Administrative agencies of the executive branch of Maryland state and local governments regulate many facets of everyday life. This course will acquaint students with those administrative agencies, their responsibilities, their methods of operation, the statutes and/or ordinances which govern them, their operational rules and regulations, hearing procedures, and the nature of judicial review where appropriate. Among the everyday aspects of life which are impacted by these administrative agencies are, for example: Health and Mental Hygieneís licensing and regulation of health professionals and health care facilities; Transportationís issuance of driverís licenses, restriction of weight limits on Maryland roads, construction of roads and bridges and regulation of motor vehicle fuel; Educationís oversight of what is taught in our schools, who has the right to teach, and where schools can be built. County administrative law controls what can be built and where it can be built. Zoning law is complicated and becomes more so when it becomes a part of the land development process. County administrative agencies regulate permits to operate a business, and employee grievances and their entitlement to pensions and disability benefits. These and other examples demonstrate that it is almost impossible to live a day without coming into contact with some Maryland or county agency rule or regulation that governs what we do and how we do it that day. General history of the development of administrative law will be examined as part of this course. Enabling statutes and ordinances to allow administrative regulation will be traced and discussed from their initial limitations to the great power and authority exercised in 2005. Emphasis will be placed on the ability of an agency to enact regulations, the growth of COMAR (Code of Maryland Regulations) and the Maryland Declaratory Judgment Act that is regularly used to challenge the validity of regulations. Who has standing and who does not is a very difficult field of law that needs much attention. Authority is growing so as to allow administrative agencies to conduct investigations of both a criminal and civil nature. Legal difficulties often occur when an administrative agency performs combinations of an investigatory, prosecutorial and adjudicatory function. Due process considerations and how the U.S. Constitution and the Maryland Constitution frame this area of multiple function authority will be discussed. Conducting administrative hearings to perform a regulatory, rule making or quasi-judicial function and the constitutional and statutory rules that must be followed in this process will be discussed. How rules of evidence in administrative hearings differ from the Maryland Rules of Evidence is a matter of much debate and concern. Judicial review of administrative hearings is limited. However, the requirement that agencies be specific as to what they decide, how a decision is reached, and the basis of a decision is required before judicial review will occur. Deference must be given by the judiciary to agency findings of fact and conclusions of law. Marylandís fairly new use of administrative law judges (ALJ) on a state level, and agency review of the decision by an ALJ has become more than a little complicated by appellate court decisions. Finally, how appellate court review in Annapolis resembles the review made by circuit court judges will be examined. The number of attorneys involved in the practice of Maryland State and County administrative law is enormous. The Maryland State Bar Association has a very dedicated and effective Administrative Law Section. MICPEL (Maryland Institute of Continuing Professional Education of Lawyers) and Judicial Institute programs are regularly presented on administrative law. The area of law is growing as the scope of agency involvement in our day to day living increases year by year. The practice of law before administrative agencies is challenging, especially so given the great discretion of administrative agencies in formulating regulations and adjudicating disputes. Where due process begins and ends is a subject of much debate and changing forces. No area of civil law is more interesting or important to the day to day lives of Marylandís citizens.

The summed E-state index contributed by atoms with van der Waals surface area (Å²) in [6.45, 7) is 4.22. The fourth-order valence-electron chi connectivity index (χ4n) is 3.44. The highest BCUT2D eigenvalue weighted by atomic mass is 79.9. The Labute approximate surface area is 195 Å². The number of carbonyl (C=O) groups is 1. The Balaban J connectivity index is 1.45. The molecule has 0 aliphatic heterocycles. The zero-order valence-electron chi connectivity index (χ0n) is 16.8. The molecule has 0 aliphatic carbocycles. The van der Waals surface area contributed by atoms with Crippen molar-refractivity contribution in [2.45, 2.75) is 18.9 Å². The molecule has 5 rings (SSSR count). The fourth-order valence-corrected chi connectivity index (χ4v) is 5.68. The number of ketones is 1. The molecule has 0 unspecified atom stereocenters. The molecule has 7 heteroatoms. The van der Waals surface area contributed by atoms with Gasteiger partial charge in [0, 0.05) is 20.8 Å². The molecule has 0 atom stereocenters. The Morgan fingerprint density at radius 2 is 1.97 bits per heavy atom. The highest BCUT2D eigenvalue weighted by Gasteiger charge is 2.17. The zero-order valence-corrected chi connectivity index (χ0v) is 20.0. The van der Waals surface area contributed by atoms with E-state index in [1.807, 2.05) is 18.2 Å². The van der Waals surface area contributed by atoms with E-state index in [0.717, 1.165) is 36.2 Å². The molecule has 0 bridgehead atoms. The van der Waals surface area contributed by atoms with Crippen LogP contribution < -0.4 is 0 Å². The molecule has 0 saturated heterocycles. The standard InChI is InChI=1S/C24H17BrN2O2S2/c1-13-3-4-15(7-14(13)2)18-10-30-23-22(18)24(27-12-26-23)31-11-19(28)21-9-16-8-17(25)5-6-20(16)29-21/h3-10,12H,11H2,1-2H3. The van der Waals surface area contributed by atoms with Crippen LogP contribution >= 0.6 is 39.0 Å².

Current & Previous Instructors:
|This course is not currently scheduled.|
Last offered Spring 2015.